If you’re ready to get a tattoo removed, you’re not alone: According to a 2006 survey in the Journal of the American Academy of Dermatology, 24% of 18- to 50-year-olds have tattoos, and 17% have considered tattoo removal.
There’s good news and bad news when it comes to getting a tattoo removed. The bad news is that tattoos are meant to be permanent, and even state-of-the-art removal techniques won’t work for everyone; your chance of success varies with your skin color and the tattoo’s pigments and size.
The good news is that you don’t have to undergo your mother’s tattoo removal technique. The de-inking process has evolved in recent years, from a cringe-worthy, potentially skin-damaging process to a safer, more sophisticated method that uses laser technology.
Don’t try these at home
In decades past, people trying to get rid of tattoos have gone to extreme measures to de-ink. For example, one technique known as dermabrasion involves scraping away or sanding down the skin. In salabrasion, a salt solution is rubbed into the skin and heated and scraped away. In both cases, when the area heals, the tattoo may be gone, but scars are likely to be left behind.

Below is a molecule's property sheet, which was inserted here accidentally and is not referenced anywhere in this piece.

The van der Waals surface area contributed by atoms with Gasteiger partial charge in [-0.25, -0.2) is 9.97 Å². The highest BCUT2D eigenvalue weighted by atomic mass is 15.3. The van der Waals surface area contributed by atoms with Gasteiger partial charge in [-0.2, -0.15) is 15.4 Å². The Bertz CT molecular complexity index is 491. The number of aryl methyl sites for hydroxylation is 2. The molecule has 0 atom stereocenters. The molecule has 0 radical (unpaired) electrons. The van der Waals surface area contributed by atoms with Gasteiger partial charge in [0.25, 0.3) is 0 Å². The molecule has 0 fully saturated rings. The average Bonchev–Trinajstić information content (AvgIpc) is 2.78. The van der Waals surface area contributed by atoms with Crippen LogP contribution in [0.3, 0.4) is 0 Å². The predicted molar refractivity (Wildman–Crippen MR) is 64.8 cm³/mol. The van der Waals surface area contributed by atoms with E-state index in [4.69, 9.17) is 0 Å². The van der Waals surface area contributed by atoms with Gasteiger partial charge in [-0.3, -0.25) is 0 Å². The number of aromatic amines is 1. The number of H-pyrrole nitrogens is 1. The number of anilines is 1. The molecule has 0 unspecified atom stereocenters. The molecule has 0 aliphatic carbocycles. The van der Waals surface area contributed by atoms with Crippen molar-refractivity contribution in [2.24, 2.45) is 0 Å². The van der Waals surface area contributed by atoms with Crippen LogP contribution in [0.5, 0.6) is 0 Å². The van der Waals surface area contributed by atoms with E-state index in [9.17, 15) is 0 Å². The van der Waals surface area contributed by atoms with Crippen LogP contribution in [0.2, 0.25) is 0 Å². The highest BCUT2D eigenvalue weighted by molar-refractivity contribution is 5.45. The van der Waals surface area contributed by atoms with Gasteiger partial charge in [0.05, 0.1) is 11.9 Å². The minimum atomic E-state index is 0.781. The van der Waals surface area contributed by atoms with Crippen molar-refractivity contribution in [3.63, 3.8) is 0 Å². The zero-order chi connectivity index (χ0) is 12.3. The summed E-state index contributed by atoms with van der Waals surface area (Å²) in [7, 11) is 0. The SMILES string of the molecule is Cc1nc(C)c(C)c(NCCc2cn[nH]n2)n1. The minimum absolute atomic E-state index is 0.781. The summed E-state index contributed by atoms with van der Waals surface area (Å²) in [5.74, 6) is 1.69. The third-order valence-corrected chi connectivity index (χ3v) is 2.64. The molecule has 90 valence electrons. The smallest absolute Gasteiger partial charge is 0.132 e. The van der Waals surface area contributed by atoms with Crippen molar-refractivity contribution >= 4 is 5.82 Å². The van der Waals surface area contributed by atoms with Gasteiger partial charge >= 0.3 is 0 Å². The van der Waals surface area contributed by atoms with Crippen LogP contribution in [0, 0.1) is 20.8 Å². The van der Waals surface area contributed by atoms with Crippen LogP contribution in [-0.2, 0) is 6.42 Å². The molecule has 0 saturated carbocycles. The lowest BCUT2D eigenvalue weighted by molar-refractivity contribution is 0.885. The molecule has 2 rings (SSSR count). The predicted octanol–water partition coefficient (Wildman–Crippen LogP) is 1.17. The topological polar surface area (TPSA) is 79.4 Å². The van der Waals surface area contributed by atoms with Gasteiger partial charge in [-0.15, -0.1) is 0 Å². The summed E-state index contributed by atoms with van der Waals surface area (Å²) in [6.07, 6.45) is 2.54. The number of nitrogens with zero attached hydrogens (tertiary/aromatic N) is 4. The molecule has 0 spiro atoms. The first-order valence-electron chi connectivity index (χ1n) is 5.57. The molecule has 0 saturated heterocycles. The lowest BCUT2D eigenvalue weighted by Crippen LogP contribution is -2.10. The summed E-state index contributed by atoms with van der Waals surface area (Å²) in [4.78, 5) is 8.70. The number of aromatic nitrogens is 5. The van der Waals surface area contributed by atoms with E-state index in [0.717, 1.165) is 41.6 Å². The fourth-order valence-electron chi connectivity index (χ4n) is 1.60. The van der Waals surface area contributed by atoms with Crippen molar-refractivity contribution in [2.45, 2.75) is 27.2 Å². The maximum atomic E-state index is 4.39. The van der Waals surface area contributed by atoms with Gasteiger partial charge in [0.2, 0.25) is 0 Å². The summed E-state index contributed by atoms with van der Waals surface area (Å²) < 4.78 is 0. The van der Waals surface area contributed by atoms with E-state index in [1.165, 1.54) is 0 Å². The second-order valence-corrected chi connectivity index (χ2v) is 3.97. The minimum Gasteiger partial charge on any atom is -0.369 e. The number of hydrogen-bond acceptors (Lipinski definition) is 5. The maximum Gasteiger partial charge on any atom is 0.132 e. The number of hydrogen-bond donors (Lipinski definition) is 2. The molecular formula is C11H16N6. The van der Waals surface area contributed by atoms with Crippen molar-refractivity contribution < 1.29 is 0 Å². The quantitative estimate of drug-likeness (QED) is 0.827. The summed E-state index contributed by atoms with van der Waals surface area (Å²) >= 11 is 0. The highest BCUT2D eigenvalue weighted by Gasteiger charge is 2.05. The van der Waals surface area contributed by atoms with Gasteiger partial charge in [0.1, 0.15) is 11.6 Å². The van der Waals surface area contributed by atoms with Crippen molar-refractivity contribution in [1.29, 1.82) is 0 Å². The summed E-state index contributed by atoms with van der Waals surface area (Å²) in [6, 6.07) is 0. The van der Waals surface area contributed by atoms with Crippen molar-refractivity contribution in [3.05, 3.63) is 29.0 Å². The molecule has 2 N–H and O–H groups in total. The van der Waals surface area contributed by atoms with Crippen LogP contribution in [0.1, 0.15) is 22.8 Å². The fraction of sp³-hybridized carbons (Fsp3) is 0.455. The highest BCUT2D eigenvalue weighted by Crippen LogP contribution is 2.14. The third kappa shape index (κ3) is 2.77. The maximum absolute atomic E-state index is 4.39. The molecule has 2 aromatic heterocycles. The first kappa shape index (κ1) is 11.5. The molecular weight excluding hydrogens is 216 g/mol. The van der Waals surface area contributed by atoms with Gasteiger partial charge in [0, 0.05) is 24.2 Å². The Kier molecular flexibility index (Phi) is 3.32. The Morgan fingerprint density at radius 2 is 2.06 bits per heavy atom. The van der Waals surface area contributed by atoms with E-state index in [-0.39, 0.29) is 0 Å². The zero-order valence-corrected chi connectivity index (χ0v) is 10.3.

Surgically removing the tattoo is also likely to leave a scar. The tattooed skin is cut out and the surrounding skin is sewn back together. Occasionally, doctors can perform surgical removals of tiny tattoos.
Scars are the most common side effect of tattoo removal. However, for some, the removal technique known as scarification is a form of body modification itself, just like tattooing and piercing. Much like a chemical peel removes the top layer of skin, an acid solution is used to remove the tattoo in this procedure. The scar that forms in its place covers up whatever ink remains.
Cryosurgery, sometimes called cryotherapy, has also been used to remove tattoos. This procedure freeze-burns the tattooed skin with liquid nitrogen, which is commonly used to treat warts and other skin lesions.
None of the above forms of destroying the tattooed skin are recommended, says Paul Jarrod Frank, MD, the founder and director of 5th Avenue Dermatology Surgery and Laser Center, in New York City. “You could throw kerosene on it and light a matchthat’d be the same thing.”
The best way to remove a tattoo is with quality-switched, or Q-switched, lasers, which have become widely used in the last decade. The beam of light searches for contrast between skin tone and ink and pulses intensely on the skin to break the ink down into particles small enough for the body to absorb.
“Laser removal is the standard of care,” says Dr. Frank, but that doesn’t mean it’s foolproof. “There is no great treatment.”